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Bitter Pills: Colonialism, Medicine and Nationalism in Burma, 1870-1940

From: Journal of Burma Studies
Volume 14, 2010
pp. 21-58 | 10.1353/jbs.2010.0005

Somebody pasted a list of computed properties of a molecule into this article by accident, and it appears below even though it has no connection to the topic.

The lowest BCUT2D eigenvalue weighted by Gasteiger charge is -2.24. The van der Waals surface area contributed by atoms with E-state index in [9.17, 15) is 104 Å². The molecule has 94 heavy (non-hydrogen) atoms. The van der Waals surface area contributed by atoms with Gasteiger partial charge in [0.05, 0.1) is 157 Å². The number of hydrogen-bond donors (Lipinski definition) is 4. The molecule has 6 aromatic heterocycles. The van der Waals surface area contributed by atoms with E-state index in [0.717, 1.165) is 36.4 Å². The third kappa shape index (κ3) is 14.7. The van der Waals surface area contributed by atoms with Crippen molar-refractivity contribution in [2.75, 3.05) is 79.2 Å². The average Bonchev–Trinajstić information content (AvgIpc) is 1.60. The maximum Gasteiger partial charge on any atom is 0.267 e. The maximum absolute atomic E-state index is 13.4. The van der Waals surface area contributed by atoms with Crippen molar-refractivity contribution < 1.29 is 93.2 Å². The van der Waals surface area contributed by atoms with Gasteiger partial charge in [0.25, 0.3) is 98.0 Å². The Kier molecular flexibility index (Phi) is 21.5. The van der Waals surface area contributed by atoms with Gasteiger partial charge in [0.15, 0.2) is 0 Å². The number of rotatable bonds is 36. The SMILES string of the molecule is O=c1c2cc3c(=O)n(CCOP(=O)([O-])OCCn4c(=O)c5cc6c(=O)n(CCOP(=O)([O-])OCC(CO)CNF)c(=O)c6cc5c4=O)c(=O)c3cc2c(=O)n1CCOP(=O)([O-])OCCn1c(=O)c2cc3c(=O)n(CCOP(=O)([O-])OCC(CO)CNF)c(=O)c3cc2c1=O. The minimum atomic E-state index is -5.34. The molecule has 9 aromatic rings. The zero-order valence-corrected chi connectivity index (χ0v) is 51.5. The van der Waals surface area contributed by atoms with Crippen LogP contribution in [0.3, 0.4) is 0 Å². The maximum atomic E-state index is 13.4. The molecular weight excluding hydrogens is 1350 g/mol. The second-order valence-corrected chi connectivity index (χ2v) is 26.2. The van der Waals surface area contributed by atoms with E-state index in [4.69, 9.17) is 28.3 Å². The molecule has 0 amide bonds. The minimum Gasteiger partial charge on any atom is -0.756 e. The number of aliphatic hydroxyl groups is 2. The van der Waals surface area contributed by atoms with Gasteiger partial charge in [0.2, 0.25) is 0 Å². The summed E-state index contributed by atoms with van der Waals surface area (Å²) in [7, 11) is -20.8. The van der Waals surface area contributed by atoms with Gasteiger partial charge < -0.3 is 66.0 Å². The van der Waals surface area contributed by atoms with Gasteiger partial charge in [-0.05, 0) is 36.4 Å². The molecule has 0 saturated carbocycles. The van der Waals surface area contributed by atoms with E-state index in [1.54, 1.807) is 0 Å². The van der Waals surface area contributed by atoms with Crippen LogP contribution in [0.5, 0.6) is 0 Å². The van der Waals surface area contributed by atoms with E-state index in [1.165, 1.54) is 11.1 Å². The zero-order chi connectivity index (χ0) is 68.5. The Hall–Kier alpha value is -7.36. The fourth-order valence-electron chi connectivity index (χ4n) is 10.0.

This article examines medicine as a field of knowledge deeply implicated in the emergence of new ways of articulating national difference. Specifically, it aims to shed light on the symbiosis between perceptions of political space and sovereignty, and conceptualizations of human anatomy. The article offers an analysis of the presentation, dissemination, and institutionalization of western medicine by colonial researchers, missionaries, educators and policy-makers in Burma, and correlates these generally ethnocentric perceptions with European presumptions about indigenous medicine. Reflecting upon the place of medicine as a strategic handmaiden to both military expeditions and missionary ambitions, it considers proposals for medical education and medical rights in Burma by Burmese advocates of educational and labour reform and the specific place of medicine in the training of Karen nationalist leader Dr. San C. Po and Burmese nationalist U Thein Maung.

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